Jessica Damiano Jessica Damiano, Newsday columnist

Jessica Damiano is a master gardener and journalist with more than 25 years experience in radio, television, print and online media. She has worked on Newsday's interactive endeavors since 1994, and currently is Deputy Editor overseeing's Lifestyle and Entertainment coverage. Jessica enjoys toiling in her garden -- a never-finished work in progress -- and helping local gardeners solve their horticultural problems in her Garden Detective column, which appears every Sunday in Newsday. Her Garden Detective column and blog have been awarded Press Club of Long Island Society of Professional Journalists Awards. Jessica lives in Glen Head, NY, with her husband John, daughters Justine and Julia, dogs Maddie and Miguel, and a whole bunch of perennials, vegetable plants and weeds. Ask a question Show More

As the growing season winds down, it's time to set the wheels in motion for spring, when you know you'll be clamoring for signs of life. Planting bulbs now is one of the nicest things you can do for your future self.

Bulbs can be planted anytime from the beginning of fall until the ground freezes. This is easiest if you're starting a new bed, because you can dig up an entire area, add bulbs and cover. To incorporate bulbs into an existing garden, you must dig each hole individually to avoid disturbing established plants.

Either way, give bulbs a nutritional boost and maximize their strength and vigor by incorporating a 5-10-5 fertilizer into the soil. For beds, apply at the rate of one pound per 100 square feet before planting. Till it in to a depth of 4 inches. For individual bulbs, add about a half teaspoon into each planting hole.

If starting a new bed, dig the area to the depth recommended for the bulbs you are planting (see box), lay them pointy end up and cover with soil. To plant bulbs individually, dig a hole using a trowel, dibble, power-drill auger or other bulb-planting device. Drop one bulb in each hole, pointy-end up, and cover with soil. Water after planting and regularly in spring after buds appear.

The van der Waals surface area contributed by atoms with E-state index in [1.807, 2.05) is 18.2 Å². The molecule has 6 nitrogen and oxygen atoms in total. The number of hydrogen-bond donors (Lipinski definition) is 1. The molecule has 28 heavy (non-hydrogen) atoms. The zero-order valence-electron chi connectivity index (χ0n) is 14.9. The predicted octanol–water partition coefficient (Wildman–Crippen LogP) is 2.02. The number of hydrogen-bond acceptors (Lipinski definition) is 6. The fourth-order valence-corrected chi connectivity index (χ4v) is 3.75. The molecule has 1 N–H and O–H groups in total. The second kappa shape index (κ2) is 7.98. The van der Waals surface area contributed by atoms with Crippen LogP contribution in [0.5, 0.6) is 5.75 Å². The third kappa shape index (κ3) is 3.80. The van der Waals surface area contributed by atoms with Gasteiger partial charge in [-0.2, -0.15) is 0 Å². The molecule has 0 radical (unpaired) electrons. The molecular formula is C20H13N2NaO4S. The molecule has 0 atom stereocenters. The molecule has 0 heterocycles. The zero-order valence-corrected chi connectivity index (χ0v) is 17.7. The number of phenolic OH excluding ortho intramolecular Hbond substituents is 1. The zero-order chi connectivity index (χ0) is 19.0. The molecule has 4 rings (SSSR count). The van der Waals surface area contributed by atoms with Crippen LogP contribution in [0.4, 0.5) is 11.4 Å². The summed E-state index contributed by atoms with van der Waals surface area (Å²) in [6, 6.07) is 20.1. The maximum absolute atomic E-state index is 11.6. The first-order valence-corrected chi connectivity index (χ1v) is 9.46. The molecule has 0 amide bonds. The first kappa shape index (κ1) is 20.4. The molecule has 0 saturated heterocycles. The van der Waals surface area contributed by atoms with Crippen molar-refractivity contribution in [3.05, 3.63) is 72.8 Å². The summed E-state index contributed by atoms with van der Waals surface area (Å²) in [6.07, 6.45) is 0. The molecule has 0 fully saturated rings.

To discourage critters from making a winter meal of your spring garden, add a handful of crushed oyster shells to planting holes. If you think bulbs will be targeted, you can lay them in a bulb cage and lower the whole thing into the ground. Plants will grow through the cage openings, but squirrels, voles, moles and other animals won't be able to gain access.

Recommended planting depths

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Bulbs are actually food storage systems that provide nourishment throughout the dormant seasons to ensure future growth, vigor and blooming. Their sizes are directly related to their required planting depths. Bulbs should be planted at a depth that's roughly 21/2 times their diameter. Here are planting guidelines for the most popular bulbs:

Bulb depth in inches

Anemone 3

Crocus 4

Daffodils 9-10

Hyacinths 9

Jonquils 7

Lilies 11

Scilla 6

Snowdrops 5

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Tulips 8

Bloom schedules

Some bulbs bloom in very early spring, while others don't make an appearance until it's nearly summer. To ensure a garden that blooms in succession throughout the season, establish a game plan using this schedule:


Glory of the snow

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Snow crocus


Early daffodils

Winter aconite



Species tulips

Trumpet daffodils

Giant crocus





Grape hyacinth



Dutch iris